THE ECONOMY ISN’T GOING AWAY…. The Washington Post had a widely-read item yesterday about the McCain campaign’s intention to drag the campaign even deeper into the gutter. According to McCain aides, the goal is to shift the public’s attention away from substantive issues, most notably the economy, which have put McCain on the defensive. Greg Strimple, one of McCain’s top advisers, said the campaign is “looking forward to turning a page on this financial crisis.” Another senior Republican operative said, “There’s no question that we have to change the subject here.”

Today, the New York Times has another good item, summarizing the political landscape, and noted that the McCain campaign really seems to believe they can change the subject.

Mr. McCain’s advisers said their hope was that the issue of the economy would recede somewhat from the public consciousness, now that Congress has passed a bailout plan, and open the way to try to turn the contest back into a referendum on Mr. Obama’s credentials.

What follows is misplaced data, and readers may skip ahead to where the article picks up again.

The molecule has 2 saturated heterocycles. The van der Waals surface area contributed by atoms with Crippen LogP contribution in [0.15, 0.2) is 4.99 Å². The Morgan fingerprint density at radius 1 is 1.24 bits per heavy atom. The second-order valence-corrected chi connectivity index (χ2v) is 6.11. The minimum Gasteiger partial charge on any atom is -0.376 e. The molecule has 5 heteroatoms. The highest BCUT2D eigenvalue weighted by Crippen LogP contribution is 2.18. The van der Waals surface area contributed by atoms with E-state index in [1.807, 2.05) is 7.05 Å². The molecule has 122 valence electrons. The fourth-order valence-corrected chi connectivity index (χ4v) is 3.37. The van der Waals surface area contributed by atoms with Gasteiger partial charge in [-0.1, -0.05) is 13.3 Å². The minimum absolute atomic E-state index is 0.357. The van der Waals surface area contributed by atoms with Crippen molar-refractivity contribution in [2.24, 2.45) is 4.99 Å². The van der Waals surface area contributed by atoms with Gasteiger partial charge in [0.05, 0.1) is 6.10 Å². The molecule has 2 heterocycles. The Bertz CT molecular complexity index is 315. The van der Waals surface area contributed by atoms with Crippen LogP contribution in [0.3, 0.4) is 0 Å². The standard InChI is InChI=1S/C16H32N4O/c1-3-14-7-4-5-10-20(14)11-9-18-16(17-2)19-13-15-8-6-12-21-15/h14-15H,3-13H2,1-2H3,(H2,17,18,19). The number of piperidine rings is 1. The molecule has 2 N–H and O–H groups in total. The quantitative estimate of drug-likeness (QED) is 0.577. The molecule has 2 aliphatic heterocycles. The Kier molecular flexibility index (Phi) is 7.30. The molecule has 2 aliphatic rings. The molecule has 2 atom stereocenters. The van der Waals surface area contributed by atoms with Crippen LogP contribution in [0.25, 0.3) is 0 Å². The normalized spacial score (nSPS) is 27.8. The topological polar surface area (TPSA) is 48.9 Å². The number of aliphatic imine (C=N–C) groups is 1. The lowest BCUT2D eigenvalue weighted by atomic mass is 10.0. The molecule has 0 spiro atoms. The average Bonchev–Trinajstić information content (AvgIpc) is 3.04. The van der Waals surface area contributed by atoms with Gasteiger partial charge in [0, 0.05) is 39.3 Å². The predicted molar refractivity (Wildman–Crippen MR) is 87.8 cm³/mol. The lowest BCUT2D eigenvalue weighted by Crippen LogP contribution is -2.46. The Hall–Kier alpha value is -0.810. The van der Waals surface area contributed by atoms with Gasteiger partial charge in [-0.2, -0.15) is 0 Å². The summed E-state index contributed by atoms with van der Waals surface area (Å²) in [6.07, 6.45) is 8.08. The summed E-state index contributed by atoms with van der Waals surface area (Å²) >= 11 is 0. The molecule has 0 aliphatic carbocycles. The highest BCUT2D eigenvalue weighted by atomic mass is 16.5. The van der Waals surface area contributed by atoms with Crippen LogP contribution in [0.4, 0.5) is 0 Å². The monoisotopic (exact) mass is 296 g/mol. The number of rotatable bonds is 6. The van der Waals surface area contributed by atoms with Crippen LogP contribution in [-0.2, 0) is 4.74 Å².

Maybe I’m misreading public opinion, but this notion that economic concerns might “recede” over the next 30 days seems wildly unrealistic, if not fanciful. Before the crisis on Wall Street began in earnest, the economy was easily considered the top issue on the minds of voters. That hasn’t changed. For that matter, the crisis hasn’t gone away.

What’s more, there’s that other candidate, Barack Obama, who’ll probably have the audacity to keep talking about the economy, even when McCain is trying to “turn the page” on the issue. The nerve.

There has to be more to this, doesn’t there? When voters are feeling deep economic anxiety, and we’re in the midst of a financial crisis, the McCain campaign’s principal goal is to stop talking about the economy?

If Obama is really lucky, McCain will actually pursue this strategy.

Steve Benen

Follow Steve on Twitter @stevebenen. Steve Benen is a producer at MSNBC's The Rachel Maddow Show. He was the principal contributor to the Washington Monthly's Political Animal blog from August 2008 until January 2012.